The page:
Long, narrow living rooms can be a chore to lay out and decorate, not to mention live in. Nobody wants to feel like they're entertaining in a train carriage or watching TV in a hallway. But with some layout tweaks and a few visual tricks up your sleeve, you can learn to love your long room. Here are five ways to lay out a long, narrow living room, plus some bonus tips on how to really rock the space.
1. Create Separate Zones
Often, long rooms are a blessing in disguise, because they can serve as open-plan spaces. Instead of having one larger-but-awkward living room, why not create a smaller living area, plus a den, study area, or breakfast nook?
In the sketch above, we have a traditional TV area (which you can create with a smaller sofa to save space)inte, plus a cozy den-like conversation nook, complete with surrounding wall-to-wall bookshelves to really delineate the space. You can also zone these separate areas with rugs, lights and/or color so it feels intentional.
2. Alternate your Furniture Groupings
If possible, try to avoid having all your furniture on one side of the long wall. By alternating furniture groupings, as the space above does, it forces the traffic flow to take on an "S" shape, and avoids half the room just feeling like a straight hallway. It's a sneaky way to ensure you actually use more of the space.
3. Arrange Things Across the Space
When working with a long space, it's best to arrange things cross-wise when possible, which visually pushes the walls outward, making the room seem wider.
Instead of one sofa against the longer wall, the space above uses two shorter ones, placed width-wise in the space. This visually pushes the walls outward, a trick that's repeated with the console table behind the sofa, and the long bookshelf on the far wall.
4. Work with the Middle
Just because a room is long, doesn't mean you need to fill it all with furniture. The space above centers the furniture arrangement in the middle, leaving the sides as open, but not dead, space. This works particularly well in a symmetrical room, when the furniture can be centered around a window or fireplace.
5. Utilize an L-Shaped Sofa
A proper corner sofa, even more so than one with a chaise, can really use the space in a long room well. The room above uses one, and several of the other tips above, to create a usable layout. Notice how the furniture arrangement at the other end of the room (two chairs, a side table and a console) mimic but flip the shape of the sofa, too.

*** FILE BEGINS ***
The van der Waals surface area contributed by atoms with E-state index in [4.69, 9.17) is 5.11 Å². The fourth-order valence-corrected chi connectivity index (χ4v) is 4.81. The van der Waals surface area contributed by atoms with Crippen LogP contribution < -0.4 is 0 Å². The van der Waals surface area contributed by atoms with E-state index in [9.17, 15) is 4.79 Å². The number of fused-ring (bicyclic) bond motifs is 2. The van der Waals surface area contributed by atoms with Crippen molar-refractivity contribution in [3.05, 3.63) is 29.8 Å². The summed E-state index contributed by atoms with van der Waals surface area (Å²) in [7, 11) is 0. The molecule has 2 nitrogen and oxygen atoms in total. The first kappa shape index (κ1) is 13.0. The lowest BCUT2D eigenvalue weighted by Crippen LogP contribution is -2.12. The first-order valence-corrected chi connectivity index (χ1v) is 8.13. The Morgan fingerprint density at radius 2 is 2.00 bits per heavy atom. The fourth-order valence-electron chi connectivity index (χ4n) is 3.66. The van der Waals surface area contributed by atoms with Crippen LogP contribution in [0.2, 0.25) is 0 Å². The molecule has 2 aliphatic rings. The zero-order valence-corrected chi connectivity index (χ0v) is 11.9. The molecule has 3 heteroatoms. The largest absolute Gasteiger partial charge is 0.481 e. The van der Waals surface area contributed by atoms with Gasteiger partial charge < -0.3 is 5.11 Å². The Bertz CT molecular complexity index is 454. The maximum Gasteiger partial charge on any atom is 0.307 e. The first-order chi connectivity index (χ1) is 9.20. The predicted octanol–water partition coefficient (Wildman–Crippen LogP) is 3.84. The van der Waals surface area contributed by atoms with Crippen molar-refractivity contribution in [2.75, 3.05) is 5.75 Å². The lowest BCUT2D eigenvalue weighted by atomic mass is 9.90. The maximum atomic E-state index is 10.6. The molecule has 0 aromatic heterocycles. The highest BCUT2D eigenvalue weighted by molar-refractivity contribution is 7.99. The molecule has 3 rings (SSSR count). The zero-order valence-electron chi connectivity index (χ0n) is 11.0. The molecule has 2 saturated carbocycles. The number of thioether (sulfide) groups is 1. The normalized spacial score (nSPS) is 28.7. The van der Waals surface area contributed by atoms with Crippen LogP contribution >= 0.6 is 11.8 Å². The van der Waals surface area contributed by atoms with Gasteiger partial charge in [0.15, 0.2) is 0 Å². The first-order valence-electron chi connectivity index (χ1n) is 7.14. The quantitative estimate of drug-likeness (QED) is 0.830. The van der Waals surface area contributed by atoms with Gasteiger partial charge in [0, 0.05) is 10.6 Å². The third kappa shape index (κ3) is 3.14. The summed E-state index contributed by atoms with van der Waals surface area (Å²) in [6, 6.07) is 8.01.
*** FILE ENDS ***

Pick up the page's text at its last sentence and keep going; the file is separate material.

3 Trusty Design Tips for a Narrow Room
Create a Focus at the End(s)
In a long room, the eye is naturally drawn to the ends of the space. Making sure it lands on something beautiful is a surefire way to make that wall seem closer, and the room therefore less narrow. Think eye-catching, large-scale art, two comfy chairs, or a stunning piece of vintage furniture. In this one case however, avoid mirrors, which will make the space seem longer, and small-scale art, which can seem further away. If you don't have an oversize painting or photograph, grouping like pieces in a tight grid like the arrangement seen in the above room from Nuevo Estilo will have the same effect.
Push the Walls Out
A favorite trick of designers, when working with long narrow spaces, is to expand the width of the space by using visual tricks to "push" the long walls further away from each other. This includes furniture layouts as Arrangement 3 above, but also decisions like running any wood flooring across the space rather than down it, using linear lighting, or even striped fabrics (like the rug in this room from Better Homes & Gardens) and wall treatments, so long as they are oriented width-wise in the room.
Lean into Long with a Gallery Wall
If you really can't do much about the layout or features of your room, I don't think there's anything wrong with leaning into your long layout (yikes, try saying that five times fast). While gallery walls aren't strictly "fresh" any more, there's just something that tickles me about one in a long space (maybe it's the English stately home enthusiast in me). Hang items floor-to-ceiling, in an organic, not-too-regimented way (I'm digging this arrangement in a room from Avenue Lifestyle), and you might find you love your long living room, after all.